aNsweRS to Your Questions
What are the differences between a “touring” PFD and a “whitewater”
There are dozens of choices when it comes to picking your life jacket.
Many models will work fine for either type of boating, but some features
work better for each type. Let’s start by defining some terms.
Most adults require only 7-12 pounds of additional flotation to keep their
heads above water. The US Coast Guard requires a minimum of 15.5 pounds
of flotation in adult PFDs. Touring boaters may be in a kayak or canoe
and will generally be on relatively calm water or mild rapids. Whitewater
boaters can be in a canoe, kayak or raft/cataraft and are boating on moving
water with Class II-V rapids.
Touring boaters are often in waters shared by power boaters. Features
like reflective tape and an extra attachment point for a signal strobe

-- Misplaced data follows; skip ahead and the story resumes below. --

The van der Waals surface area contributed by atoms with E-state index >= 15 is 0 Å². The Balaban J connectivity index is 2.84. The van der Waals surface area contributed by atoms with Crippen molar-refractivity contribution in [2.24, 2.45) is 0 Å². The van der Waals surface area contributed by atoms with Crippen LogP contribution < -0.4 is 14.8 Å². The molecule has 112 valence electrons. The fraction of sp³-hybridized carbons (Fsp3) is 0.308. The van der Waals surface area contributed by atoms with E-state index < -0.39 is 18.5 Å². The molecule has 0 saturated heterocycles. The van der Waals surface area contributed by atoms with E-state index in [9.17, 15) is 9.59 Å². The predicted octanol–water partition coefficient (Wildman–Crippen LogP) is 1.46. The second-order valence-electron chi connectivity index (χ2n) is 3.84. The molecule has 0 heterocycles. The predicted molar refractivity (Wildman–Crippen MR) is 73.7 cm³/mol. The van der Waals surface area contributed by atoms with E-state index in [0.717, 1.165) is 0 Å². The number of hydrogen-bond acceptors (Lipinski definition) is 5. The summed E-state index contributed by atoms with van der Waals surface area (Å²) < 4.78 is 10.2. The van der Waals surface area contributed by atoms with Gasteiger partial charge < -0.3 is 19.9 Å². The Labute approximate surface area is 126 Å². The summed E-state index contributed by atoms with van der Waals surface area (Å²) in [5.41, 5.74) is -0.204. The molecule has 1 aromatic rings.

light are important items. High seat backs in some boats make a mesh back
or reduced foam thickness in the lower back of the PFD more comfortable.
For whitewater boaters, the amount of flotation in the jacket is important.
Aerated whitewater is less buoyant than calm water; increased flotation
floats you higher and pops you up to the surface faster. Flotation panels
or shielding all around the torso provide impact protection. A front lash
tab for securing a rescue knife is a good safety feature.
What’s the safest PFD? It’s the PFD you’re wearing!
Never go boating without yours. Wearing it at all times while boating
is the best policy. Boat Safe!